This R&D project was carried out on the basis of meteorological and epidemiological data available at national and international levels. We worked in close collaboration with many scientific and institutional players, including the Institut Pasteur (French non-profit private foundation dedicated to the study of biology, micro-organisms, diseases, and vaccines.), the Scientific Council (independent advisory organization responsible for counseling French President and other decision-making actors on the fight against COVID-19 pandemic in France), Santé Publique France (national public health agency.), the ANRS (French Agency for Research on AIDS and Viral Hepatitis), the CNRS (French state research organization), the Artificial Intelligence in Health department of the University of Paris, the General Directorate of Health, CovidTracker and Météo France. The objective was to anticipate the periods of the year when the risk of the virus spreading was higher and to integrate these parameters into the strategic decisions taken on the territory to cope with the pandemic.

According to scientists, the sputters and aerosols that we emit when we speak or breathe are the main vectors of transmission of the virus. Once expelled into the air, the evolution of these aerosols depends on local weather conditions.

Specific work carried out in partnership with researchers Hippolyte d'Albis (Paris School of Economics, CNRS) and Dramane Coulibaly (Lumière Lyon 2 University) has demonstrated that the IPTCC makes it possible to predict hospitalizations due to COVID-19. There are particular climatic conditions likely to have caused hospitalizations and deaths during the first two waves of the epidemic. Recognized by the scientific community, this study and its results have been published in the journal Nature: Quantification of the effects of climatic conditions on French hospital admissions and deaths induced by SARS-CoV-2 (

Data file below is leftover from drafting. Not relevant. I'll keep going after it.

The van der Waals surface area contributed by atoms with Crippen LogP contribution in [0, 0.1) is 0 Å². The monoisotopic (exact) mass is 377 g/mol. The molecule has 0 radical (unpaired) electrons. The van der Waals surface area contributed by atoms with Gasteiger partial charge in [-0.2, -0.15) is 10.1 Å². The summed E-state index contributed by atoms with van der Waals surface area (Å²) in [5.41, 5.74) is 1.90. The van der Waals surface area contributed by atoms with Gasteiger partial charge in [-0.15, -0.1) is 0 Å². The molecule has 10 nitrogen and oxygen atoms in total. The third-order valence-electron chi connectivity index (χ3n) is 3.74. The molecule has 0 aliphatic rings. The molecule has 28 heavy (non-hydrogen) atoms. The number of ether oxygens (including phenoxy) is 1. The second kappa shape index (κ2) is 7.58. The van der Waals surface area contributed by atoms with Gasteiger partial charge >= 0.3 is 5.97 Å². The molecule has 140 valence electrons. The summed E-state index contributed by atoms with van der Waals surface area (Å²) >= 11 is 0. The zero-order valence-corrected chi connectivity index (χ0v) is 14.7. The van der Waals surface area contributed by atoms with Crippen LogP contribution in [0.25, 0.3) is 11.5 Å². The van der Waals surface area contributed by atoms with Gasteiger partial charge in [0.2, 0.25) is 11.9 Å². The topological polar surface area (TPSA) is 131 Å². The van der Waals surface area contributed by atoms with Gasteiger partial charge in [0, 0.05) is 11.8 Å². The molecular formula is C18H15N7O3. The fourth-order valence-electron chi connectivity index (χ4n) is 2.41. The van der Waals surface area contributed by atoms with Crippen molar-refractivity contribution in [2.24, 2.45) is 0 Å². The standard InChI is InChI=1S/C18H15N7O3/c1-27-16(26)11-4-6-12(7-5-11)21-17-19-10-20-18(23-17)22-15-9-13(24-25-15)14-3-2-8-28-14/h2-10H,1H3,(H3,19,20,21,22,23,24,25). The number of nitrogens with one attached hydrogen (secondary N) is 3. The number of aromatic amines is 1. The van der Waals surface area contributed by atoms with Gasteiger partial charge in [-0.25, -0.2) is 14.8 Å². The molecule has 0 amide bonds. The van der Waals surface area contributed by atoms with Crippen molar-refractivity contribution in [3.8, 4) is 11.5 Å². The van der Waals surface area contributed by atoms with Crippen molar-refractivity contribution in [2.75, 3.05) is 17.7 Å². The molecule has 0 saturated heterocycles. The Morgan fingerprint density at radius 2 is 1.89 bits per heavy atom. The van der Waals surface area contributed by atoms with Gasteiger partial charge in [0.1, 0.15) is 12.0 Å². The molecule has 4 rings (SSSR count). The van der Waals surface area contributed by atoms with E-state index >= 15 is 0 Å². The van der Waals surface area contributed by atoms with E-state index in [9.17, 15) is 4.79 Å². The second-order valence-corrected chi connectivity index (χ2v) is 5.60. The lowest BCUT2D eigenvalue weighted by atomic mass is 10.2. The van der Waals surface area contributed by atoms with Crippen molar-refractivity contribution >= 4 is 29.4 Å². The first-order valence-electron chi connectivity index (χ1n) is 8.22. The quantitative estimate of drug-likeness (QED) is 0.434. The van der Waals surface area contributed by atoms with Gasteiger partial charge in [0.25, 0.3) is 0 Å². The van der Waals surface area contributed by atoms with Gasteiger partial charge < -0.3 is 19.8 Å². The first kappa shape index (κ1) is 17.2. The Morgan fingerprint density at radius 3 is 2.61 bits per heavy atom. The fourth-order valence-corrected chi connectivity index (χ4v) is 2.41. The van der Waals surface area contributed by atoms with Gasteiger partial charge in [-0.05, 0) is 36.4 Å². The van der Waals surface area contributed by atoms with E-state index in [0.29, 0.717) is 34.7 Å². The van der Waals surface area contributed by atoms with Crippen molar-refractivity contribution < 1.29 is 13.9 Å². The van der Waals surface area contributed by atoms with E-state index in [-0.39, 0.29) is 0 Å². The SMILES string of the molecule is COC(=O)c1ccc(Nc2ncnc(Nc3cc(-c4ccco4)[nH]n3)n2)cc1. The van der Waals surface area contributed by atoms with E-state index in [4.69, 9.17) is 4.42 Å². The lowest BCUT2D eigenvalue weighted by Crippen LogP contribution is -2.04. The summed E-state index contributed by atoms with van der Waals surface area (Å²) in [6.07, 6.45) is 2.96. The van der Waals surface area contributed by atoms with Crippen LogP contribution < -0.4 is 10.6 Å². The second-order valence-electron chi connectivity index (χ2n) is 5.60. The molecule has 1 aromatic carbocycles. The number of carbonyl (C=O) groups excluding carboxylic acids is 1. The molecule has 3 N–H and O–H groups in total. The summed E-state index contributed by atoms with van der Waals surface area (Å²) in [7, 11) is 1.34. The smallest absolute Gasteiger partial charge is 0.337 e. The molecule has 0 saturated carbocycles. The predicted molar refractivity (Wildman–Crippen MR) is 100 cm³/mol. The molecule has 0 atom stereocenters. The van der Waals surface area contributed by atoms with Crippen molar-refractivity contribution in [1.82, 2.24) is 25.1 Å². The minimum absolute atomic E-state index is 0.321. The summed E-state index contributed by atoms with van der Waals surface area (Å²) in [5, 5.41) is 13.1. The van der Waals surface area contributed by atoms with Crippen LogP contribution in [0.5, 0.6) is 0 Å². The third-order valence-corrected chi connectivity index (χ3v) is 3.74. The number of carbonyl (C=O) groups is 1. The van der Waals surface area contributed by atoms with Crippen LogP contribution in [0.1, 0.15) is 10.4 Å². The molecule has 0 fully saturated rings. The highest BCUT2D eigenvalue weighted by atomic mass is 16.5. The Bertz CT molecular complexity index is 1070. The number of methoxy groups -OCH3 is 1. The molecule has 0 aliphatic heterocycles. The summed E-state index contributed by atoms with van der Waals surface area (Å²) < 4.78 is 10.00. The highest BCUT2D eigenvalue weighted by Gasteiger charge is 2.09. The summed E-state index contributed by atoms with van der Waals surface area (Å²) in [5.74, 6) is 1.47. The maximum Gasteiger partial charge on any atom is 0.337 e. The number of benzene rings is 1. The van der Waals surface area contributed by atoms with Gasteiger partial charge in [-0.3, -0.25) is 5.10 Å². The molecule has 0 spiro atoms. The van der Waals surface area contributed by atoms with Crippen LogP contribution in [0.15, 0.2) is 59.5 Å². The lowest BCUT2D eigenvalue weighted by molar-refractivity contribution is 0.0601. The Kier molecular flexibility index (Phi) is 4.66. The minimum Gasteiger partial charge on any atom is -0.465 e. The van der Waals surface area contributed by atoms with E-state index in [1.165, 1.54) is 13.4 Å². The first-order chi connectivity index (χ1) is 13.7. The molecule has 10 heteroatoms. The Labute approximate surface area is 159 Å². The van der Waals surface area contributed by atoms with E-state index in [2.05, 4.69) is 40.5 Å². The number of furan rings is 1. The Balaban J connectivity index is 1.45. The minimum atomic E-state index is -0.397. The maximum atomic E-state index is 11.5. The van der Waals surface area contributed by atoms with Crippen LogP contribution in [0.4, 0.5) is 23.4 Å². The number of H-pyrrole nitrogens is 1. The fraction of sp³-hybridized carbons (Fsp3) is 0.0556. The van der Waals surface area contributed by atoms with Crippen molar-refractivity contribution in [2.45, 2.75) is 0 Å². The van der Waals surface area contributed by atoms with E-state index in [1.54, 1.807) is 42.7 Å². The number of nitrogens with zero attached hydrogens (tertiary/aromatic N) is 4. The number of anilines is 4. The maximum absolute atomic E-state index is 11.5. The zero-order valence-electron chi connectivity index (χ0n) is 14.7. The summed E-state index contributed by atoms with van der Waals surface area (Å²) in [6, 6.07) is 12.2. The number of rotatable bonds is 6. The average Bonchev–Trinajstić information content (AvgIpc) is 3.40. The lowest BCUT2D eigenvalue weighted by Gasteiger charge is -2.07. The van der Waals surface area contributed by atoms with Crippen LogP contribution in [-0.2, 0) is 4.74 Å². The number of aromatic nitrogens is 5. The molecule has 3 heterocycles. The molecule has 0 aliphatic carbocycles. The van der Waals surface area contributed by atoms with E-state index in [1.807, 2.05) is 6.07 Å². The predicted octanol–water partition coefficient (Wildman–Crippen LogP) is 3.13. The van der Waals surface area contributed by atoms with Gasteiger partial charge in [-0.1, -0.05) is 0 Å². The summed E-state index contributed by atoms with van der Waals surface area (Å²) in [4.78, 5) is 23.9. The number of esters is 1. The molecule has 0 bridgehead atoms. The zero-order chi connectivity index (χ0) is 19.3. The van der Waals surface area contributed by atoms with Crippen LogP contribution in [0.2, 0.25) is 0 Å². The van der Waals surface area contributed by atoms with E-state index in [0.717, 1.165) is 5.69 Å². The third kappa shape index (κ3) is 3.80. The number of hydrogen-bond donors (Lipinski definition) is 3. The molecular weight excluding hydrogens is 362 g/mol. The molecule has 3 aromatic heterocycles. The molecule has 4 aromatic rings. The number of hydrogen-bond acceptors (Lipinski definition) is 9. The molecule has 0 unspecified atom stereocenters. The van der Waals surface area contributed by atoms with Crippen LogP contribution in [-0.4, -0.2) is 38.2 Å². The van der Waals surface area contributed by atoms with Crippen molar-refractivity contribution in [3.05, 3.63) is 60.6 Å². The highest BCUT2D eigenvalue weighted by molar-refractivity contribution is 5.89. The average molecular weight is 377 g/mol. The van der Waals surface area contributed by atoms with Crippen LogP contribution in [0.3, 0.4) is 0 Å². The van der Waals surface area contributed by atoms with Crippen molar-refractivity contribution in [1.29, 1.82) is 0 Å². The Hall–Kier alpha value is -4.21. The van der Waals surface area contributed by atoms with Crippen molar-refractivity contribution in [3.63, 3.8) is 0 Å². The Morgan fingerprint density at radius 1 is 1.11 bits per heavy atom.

Read the article by PREDICT Services on the journal “Médecine de Catastrophe” and see the results of the work carried out.

Read more


In 2018, we launched the COSPARIN R&D project (acronym in French for Spatial Contribution on Flood Risk Analysis), with funding and support from the European Space Agency (ESA), support from the National Center for Space Studies (CNES) and the technical contribution of Météo-France and CEREMA.

Many places in the world are not covered by radars or do not count with identified flood-prone areas, making it difficult to observe the rainfall phenomena at the origin of floods and thus their prevention. We have thus decided to look for new data, arising from European institutes that could support an everlasting production. COSPARIN makes it possible by producing an estimation on rainfall using satellite imagery as well as the production of flood-prone areas, also designed from space data (those from Airbus DS Geo) and a CEREMA model, all over the world.

The pilot phase of this project takes place in the Indian Ocean islands, giving us a significant technological lead in the detection of risky phenomena and the implementation of warning and prevention systems to cope with flood risks.


Searching for coordination and prioritization, local authorities and crisis management actors must continuously monitor and share the actions carried out in the field as well as to threat this information over time.

We have enriched our web-platform Wiki-Predict with a new collaborative backup management module, called GECOS (acronym in French for Safeguard Collaborative Management), this function allows players to publish and share the actions taken in real time.

This interactive daybook allows all the services mobilized during a major event to share the actions carried out on the field. They can visualize in real time all the operations already carried out and better identify what remains to be done to safeguard people and infrastructures.

Once the event has passed, GECOS is an excellent tool for feedback.